As I mentioned above, Karson was overjoyed when he was able to change his player into Sonic. While this may seem like an easy feat, it came after several attempts. As the saying goes “Programming is 10% writing code and 90% understanding why it’s not working.” So imagine the frustrations a child would feel.
Learning to code is hard, there’s no debating that and getting kids to stay focused on things that take too much brain power can be a daunting task. Yet Minecraft is teaching children computer programming (something most adults I know cringe over) and they keep coming back to play over and over again. Even if it’s the hundredth time they’ve tried to build a pickaxe but keep failing, they continue. And it’s because once they get it, not only can the skills be used to build other things, the sense of accomplishment makes it all worth it. Minecraft motivates by combining a fun game kiddos love with a gentle introduction to coding.
And if you’re anything like me, nowhere near computer savvy, looking into a Minecraft virtual camp for kids is the best way to get them started on their coding journey.
Virtual Camps like iD Tech’s “Minecraft World Designer” Give Your Kiddo A Head Start
If you think your kiddos’ future might involve video game design, a career in computers, or any other programming related field then iD Tech is the way to go. As I mentioned above Karson truly enjoyed his week long session and his instructor was exceptionally amazing. With small class sizes (five children or less), kiddos are able to get individualized attention which only enhances their learning. I mean by day three, Karson had already built a house, a swimming pool, and had a cart on a track that went around his house where he places some of his items. Now coming from a child that had never played Minecraft a day in his life, this was a true accomplishment.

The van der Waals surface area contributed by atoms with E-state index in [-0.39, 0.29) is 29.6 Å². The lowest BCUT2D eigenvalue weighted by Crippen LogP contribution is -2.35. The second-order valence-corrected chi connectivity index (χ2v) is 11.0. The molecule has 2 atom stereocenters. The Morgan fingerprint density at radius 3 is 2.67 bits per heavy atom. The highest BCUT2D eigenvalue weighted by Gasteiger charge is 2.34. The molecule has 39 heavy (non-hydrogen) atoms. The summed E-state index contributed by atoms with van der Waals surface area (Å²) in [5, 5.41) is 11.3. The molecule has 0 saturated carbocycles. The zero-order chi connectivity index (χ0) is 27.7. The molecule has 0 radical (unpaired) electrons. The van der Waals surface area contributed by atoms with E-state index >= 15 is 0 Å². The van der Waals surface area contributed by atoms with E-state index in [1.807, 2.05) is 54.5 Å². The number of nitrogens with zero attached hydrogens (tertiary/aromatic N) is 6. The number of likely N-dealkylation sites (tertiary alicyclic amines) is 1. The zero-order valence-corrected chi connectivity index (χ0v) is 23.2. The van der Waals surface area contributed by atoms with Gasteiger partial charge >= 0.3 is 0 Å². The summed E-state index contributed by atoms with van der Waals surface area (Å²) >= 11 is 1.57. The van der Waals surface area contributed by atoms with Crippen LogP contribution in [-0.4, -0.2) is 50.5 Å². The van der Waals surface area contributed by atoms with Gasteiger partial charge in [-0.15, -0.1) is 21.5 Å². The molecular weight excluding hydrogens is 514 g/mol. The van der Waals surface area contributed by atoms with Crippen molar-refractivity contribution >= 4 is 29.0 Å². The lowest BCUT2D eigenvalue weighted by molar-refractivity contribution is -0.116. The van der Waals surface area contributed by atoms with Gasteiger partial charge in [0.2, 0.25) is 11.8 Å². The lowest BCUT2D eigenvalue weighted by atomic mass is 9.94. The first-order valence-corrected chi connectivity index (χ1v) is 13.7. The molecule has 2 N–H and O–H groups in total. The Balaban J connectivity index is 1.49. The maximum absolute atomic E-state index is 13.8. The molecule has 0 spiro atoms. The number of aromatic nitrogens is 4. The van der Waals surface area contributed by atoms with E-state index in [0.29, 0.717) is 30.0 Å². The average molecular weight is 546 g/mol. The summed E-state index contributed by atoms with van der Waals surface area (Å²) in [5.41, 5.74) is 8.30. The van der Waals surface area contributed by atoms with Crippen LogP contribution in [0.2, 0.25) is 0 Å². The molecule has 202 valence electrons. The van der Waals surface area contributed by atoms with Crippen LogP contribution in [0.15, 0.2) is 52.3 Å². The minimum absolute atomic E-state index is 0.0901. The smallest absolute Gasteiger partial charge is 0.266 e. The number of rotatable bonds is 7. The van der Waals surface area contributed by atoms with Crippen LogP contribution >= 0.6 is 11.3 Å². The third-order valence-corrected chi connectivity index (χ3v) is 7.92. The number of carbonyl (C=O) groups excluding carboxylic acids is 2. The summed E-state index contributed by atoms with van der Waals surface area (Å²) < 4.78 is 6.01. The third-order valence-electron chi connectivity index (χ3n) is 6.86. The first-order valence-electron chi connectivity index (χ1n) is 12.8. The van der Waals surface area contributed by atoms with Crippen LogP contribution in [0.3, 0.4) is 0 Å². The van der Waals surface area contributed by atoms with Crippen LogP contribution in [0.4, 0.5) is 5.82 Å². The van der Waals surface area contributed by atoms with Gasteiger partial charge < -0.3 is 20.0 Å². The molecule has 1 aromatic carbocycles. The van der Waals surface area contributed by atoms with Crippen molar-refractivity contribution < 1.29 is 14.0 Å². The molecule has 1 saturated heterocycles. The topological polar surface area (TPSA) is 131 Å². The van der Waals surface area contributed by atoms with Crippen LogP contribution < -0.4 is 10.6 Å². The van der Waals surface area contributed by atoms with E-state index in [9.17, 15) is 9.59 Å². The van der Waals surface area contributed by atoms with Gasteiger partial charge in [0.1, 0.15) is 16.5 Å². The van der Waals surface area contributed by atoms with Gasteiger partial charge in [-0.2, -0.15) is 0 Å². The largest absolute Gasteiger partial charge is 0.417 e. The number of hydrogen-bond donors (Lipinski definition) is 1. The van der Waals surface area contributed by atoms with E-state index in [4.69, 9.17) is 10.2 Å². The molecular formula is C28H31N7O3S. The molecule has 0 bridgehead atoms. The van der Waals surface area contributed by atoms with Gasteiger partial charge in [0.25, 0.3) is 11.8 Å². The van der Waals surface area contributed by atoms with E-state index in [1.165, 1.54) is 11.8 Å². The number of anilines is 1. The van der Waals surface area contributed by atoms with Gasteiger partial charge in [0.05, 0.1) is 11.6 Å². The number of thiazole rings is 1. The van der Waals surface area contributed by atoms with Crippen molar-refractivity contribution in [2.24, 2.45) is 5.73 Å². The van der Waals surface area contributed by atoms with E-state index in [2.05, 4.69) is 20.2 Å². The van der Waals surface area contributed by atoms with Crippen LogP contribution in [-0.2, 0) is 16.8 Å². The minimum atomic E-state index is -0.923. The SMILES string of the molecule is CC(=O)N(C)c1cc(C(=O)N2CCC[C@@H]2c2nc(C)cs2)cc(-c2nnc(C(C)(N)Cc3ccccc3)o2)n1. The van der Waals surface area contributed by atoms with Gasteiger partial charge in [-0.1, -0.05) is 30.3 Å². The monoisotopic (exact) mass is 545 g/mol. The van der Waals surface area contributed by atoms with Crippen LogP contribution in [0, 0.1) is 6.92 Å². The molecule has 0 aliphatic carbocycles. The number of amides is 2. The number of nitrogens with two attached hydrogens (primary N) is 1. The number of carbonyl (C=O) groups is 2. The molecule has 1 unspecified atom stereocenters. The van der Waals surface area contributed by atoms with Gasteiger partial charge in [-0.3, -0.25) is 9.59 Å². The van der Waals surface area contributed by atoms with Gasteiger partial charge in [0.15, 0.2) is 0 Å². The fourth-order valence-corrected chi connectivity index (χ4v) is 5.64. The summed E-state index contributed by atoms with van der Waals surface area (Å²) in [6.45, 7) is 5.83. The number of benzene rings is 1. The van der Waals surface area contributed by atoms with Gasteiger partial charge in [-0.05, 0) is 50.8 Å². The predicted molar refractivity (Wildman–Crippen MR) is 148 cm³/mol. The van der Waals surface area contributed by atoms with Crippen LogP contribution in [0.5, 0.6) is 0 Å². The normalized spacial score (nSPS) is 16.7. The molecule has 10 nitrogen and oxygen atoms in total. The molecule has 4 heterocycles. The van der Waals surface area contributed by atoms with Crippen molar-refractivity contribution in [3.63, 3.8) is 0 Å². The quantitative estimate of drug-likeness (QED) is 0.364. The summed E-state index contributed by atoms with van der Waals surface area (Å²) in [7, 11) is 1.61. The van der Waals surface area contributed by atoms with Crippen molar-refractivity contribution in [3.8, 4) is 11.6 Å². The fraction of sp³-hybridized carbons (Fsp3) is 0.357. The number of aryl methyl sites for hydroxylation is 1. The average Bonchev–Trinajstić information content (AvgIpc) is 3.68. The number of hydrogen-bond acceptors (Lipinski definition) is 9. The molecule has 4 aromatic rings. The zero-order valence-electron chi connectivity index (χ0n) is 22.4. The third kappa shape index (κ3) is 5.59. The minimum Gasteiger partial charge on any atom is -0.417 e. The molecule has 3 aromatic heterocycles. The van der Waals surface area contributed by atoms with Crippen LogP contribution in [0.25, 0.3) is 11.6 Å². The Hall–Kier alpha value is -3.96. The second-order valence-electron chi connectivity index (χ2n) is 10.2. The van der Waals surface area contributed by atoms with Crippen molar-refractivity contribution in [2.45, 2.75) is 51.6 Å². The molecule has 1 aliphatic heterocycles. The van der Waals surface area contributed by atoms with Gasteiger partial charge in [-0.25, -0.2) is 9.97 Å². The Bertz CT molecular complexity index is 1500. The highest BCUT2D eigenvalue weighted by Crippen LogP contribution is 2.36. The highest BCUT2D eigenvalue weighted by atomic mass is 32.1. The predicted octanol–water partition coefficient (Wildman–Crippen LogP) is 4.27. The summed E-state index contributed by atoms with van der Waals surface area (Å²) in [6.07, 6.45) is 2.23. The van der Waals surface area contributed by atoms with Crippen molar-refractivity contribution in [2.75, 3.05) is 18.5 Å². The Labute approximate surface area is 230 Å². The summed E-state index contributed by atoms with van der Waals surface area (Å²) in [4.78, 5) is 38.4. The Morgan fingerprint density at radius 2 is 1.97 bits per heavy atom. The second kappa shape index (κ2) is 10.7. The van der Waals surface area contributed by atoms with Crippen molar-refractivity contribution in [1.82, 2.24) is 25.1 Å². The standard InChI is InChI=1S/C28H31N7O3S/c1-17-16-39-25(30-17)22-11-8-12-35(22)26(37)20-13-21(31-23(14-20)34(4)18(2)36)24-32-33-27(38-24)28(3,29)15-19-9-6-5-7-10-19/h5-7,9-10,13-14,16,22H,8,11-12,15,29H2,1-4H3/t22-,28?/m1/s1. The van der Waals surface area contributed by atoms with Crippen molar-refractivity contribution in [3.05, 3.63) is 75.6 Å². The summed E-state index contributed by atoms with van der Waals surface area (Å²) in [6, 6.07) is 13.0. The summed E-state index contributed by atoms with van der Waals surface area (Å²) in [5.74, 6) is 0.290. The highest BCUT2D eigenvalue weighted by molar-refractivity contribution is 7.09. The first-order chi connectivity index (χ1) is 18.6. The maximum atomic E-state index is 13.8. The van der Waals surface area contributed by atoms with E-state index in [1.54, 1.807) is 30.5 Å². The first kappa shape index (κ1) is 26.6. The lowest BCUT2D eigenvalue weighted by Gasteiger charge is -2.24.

His instructor not only took the time to ensure he understood each concept, providing both visual and written directions on how to achieve certain coding tasks, she also provided him with personal “homework” each night so he could enhance his new skills. And you can bet your bottom dollar Karson jumped at the opportunity to complete his work for the coming class. But I think my favorite thing about iD Tech’s virtual camps was the atmosphere these classes created. With Karson currently out of school, due to social distancing, he was beginning to miss interacting with other children. And one to not shy away from making new friends, all of the children had become great friends in just five short days. Which, with all the negative in the world, was a nice positive.
At the end of the day with everything being digital, having a skill like coding, that can be used both creatively and for a future career is a win win for anyone, but especially our children. Using Minecraft as the introduction to such possibilities is an even better way to encourage your kiddos and peak their interest in the topic. And with camps teaching things from Java coding, Minecraft level design, Roblox, Game Design, AI and everything in between (dependent on your child’s age) iD Tech’s Virtual Camps would be the best place to start. Outside of the virtual camp that Karson attended, private one on one sessions are also available. These sessions also come with the option to enroll a sibling for free!
My readers will receive $125 off any virtual tech lessons using code JAZ125. Check it out here.